“Celebration Through Action, on Earth Day – April 22 – and Every Day” is the 2022 campaign to promote national activities that highlight the commitment to make positive change by individuals, community groups, and organizations. Earth Day Canada’s mission is to help people and organizations reduce their environmental impact.
Earth Day Events at MONOVA
Earth Day was first celebrated on 22 April 1970 and over the years, Earth Day has become the largest participatory environmental movement on the planet. Locally, MONOVA is set to engage, strengthen and inspire our community through fun and educational activities (and a little old fashioned roll-up-your-sleeves hard work!).
- Discovery Session: Name that Plant and Planting Activity: Indigenous Cultural Programmer Senaqwila Wyss will share knowledge on local indigenous plants and plant-based dies for art projects. Friday, April 22 from 11:00am to 4:00pm.
- Campfire Capers Fast Frogs: The Campfire Capers program Fast Frogs is a fun, 30-minute pre-school program about frogs and includes songs, games, stories and more. Friday, April 22 at 11:15am.
- Gallery Tour with Charlie Cook: This special gallery tour will look at North Vancouver history through an Earth Day lens! Our galleries explore stories from First Nations, our urban wilderness and wildlife, and the connections between land, water, and people. Friday, April 22 at 1:00pm.
- Spirit Trail Clean Up: Wear your MONOVA colours and join our staff and volunteers for this community clean up of the Lower Lonsdale section of the Spirit Trail for Earth Day. Meet at MONOVA: Museum of North Vancouver (115 West Esplanade) and walk the trail together to take care of our trail and shoreline. Friday, April 22 at 3:30pm.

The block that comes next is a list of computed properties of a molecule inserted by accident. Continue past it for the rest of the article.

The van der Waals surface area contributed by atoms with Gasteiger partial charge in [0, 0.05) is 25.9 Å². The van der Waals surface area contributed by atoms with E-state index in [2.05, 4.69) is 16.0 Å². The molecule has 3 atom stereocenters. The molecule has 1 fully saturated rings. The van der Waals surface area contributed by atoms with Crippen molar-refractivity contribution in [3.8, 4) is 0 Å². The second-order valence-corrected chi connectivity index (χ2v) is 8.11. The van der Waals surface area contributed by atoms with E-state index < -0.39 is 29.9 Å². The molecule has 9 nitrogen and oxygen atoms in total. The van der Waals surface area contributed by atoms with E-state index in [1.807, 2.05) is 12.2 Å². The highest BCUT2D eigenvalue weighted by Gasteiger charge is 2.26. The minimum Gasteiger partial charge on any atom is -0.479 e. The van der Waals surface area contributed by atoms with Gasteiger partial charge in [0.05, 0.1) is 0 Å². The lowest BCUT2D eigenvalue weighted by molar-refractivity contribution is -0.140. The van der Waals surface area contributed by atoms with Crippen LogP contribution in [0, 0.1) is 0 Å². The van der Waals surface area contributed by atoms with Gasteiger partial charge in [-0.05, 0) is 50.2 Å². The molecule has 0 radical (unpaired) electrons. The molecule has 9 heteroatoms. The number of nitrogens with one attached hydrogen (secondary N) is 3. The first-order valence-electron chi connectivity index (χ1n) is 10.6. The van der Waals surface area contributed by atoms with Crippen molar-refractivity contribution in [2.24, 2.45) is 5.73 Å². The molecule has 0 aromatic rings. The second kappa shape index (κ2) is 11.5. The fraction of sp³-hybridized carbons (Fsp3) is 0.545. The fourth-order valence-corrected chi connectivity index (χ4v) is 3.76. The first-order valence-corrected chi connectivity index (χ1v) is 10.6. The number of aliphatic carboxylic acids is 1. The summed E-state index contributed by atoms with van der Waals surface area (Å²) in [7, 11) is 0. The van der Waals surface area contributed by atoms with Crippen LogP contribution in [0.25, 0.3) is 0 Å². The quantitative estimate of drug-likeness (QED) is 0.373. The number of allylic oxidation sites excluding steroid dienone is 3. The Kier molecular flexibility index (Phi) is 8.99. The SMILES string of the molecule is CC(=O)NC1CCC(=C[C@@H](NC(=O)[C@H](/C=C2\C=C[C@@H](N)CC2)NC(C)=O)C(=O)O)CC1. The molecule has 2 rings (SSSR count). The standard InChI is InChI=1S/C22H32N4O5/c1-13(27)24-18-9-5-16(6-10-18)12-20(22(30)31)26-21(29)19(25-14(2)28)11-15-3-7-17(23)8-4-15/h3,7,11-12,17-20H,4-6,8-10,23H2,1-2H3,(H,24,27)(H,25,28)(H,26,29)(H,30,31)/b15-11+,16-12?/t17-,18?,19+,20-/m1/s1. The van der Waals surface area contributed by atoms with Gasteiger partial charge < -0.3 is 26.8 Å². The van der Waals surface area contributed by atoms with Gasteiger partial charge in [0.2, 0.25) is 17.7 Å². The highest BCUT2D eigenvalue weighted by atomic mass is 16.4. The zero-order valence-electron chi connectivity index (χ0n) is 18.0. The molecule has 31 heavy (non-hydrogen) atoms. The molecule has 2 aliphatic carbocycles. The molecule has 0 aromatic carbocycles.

2020 marked the first Association of Canadian Archivists conference to include a panel session on the impact of climate change on archival practices. MONOVA Archivist Jessica Bushey sat on the panel and spoke about The Forest, an archival exhibition presented at the Archives of North Vancouver in Lynn Valley and its related public program Living with Wildfires.
Climate Action at the Local Level
Earth Day Canada’s Municipalities Mobilizing campaign highlights participating municipalities from across the country, who are “celebrating with Earth Day Canada and driving ecological transition”.
In February 2019, based on the United Nations Intergovernmental Panel on Climate Change (IPCC) guidance, the City of North Vancouver created its Climate and Environment Strategy which will provide a vision for a resilient and sustainable future; goals to help support the vision and respond to the climate and nature crises; and strategies to cut carbon pollution and promote a healthy environment.
Also in 2019, District of North Vancouver Council declared a climate and ecological emergency. Since then, the DNV has accelerated its actions, reflected in the District’s 2019-2022 Corporate Plan, which declares its intent to “…make the District a leader in climate emergency action, mitigation, and adaptation, and continue to care deeply for its natural assets. Healthy, biodiverse ecosystems are proactively protected and restored through policy, stewardship and community education.”
The Important Role of Indigenous Knowledge
Recently, the Intergovernmental Panel on Climate Change (IPCC) released it Sixth Assessment Report, Climate Change 2022: Impacts, Adaptation and Vulnerability in which it recognises the diverse forms of knowledge to better understand and evaluate climate adaptation processes. Scientific knowledge, as well as local and Indigenous knowledge, will help us reduce risks from human-induced climate change.